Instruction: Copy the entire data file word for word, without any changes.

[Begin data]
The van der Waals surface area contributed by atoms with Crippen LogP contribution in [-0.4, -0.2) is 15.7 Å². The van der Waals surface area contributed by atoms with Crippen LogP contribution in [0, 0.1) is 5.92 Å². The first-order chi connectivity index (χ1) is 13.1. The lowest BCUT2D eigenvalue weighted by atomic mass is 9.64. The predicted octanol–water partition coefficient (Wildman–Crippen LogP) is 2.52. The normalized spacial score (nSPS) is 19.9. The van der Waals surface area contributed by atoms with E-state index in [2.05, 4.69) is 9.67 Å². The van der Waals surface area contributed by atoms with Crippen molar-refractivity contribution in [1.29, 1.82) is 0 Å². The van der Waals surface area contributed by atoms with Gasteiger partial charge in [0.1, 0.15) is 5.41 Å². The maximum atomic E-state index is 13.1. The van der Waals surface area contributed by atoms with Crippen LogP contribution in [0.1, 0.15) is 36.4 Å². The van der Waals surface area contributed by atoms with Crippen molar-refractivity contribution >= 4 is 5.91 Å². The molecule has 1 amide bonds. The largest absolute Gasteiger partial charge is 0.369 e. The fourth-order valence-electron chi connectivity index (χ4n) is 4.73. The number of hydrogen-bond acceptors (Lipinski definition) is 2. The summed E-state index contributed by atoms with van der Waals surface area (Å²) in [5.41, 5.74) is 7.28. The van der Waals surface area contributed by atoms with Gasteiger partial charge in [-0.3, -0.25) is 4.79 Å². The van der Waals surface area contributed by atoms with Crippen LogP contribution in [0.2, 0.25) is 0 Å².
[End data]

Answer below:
The van der Waals surface area contributed by atoms with Crippen LogP contribution in [-0.4, -0.2) is 15.7 Å². The van der Waals surface area contributed by atoms with Crippen LogP contribution in [0, 0.1) is 5.92 Å². The first-order chi connectivity index (χ1) is 13.1. The lowest BCUT2D eigenvalue weighted by atomic mass is 9.64. The predicted octanol–water partition coefficient (Wildman–Crippen LogP) is 2.52. The normalized spacial score (nSPS) is 19.9. The van der Waals surface area contributed by atoms with E-state index in [2.05, 4.69) is 9.67 Å². The van der Waals surface area contributed by atoms with Crippen molar-refractivity contribution in [1.29, 1.82) is 0 Å². The van der Waals surface area contributed by atoms with Gasteiger partial charge in [0.1, 0.15) is 5.41 Å². The maximum atomic E-state index is 13.1. The van der Waals surface area contributed by atoms with Crippen LogP contribution in [0.1, 0.15) is 36.4 Å². The van der Waals surface area contributed by atoms with Crippen molar-refractivity contribution >= 4 is 5.91 Å². The molecule has 1 amide bonds. The largest absolute Gasteiger partial charge is 0.369 e. The fourth-order valence-electron chi connectivity index (χ4n) is 4.73. The number of hydrogen-bond acceptors (Lipinski definition) is 2. The summed E-state index contributed by atoms with van der Waals surface area (Å²) in [5.41, 5.74) is 7.28. The van der Waals surface area contributed by atoms with Gasteiger partial charge in [-0.3, -0.25) is 4.79 Å². The van der Waals surface area contributed by atoms with Crippen LogP contribution in [0.2, 0.25) is 0 Å².